An Introduction to Coral Reefs:
Coral reefs are an important habitat that helps to support many diverse and productive marine communities. They have an extremely high biodiversity as they are home to over one million species.
At least 4,000 species of fish, which is equal to a quarter of all known fish species, are found on coral reefs (McAllister, 1991). Reefs are extremely productive ecosystems, with gross community productivity usually between 2.3 to 6.0g C m2 d-1.
Coral reefs are biogenic. This means they are built from living organisms. These can be a variety of organisms from coralline algae and sponges, to symbiotic zooxanthellae. Coralline algae and sponges contribute to reef development using a cementation process. They deposit calcium carbonate that forms limestone structures that increases the reef height . Growth is mainly driven by zooxanthellae, which are symbiotic algae that live in corals. The zooxanthellae aid the growth of hermatypic reefs by providing the coral with oxygen and nutrients and by increasing the calcification process (Goreau et al., 1979).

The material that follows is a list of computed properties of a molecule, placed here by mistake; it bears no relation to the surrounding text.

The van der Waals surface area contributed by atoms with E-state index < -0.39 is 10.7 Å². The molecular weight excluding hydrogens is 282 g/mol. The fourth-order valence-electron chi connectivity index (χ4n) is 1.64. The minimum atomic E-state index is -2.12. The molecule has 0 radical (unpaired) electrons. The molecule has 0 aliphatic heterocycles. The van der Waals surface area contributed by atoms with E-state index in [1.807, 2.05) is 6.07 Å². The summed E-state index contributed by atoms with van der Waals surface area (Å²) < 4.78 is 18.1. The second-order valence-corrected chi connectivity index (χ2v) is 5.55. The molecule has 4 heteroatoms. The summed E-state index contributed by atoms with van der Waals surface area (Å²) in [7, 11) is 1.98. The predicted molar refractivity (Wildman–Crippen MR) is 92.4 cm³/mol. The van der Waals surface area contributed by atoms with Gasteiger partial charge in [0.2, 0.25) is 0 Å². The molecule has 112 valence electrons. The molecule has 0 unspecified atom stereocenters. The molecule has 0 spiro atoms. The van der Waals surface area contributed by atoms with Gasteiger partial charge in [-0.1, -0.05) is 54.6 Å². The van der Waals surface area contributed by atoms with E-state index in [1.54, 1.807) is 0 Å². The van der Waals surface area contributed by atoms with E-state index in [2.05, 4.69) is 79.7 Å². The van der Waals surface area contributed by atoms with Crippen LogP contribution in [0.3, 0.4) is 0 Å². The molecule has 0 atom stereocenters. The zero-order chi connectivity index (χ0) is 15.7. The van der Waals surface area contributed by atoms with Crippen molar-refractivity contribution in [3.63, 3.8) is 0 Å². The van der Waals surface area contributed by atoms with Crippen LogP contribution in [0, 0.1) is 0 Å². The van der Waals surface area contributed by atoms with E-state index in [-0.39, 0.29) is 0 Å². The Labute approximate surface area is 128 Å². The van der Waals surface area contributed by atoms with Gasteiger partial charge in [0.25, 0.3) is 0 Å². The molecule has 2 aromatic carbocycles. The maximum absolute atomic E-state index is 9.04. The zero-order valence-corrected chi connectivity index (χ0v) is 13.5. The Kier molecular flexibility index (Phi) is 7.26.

Overall growth is a balance between growth of the reef and bioerosion. Corals grow in high wave energy areas that allow strong waves to limit the growth of the reef. The Caribbean elkhorn coral Acropora palmata, can grow to be very large, some can extend to over 2 meters wide. This means they may feel the effects of strong wave action more and their growth could be limited. Figure 2 shows an image of the Caribbean elkhorn coral Acropora palmata. Its wide growth causes it to feel the effects of wave action heavily.
The aim of this blog is to give an insight into the interesting and diverse extreme habitat that is the coral reef. I will be focusing on the ecological importance and uses of coral reefs as well as the many threats that humans are imposing. There will be an insight into what the effects of anthropogenic activity are having on reefs at the moment, and what this could then lead to in terms of coral reef population abundance and diversity. So what does the future hold for this valuable ecosystem?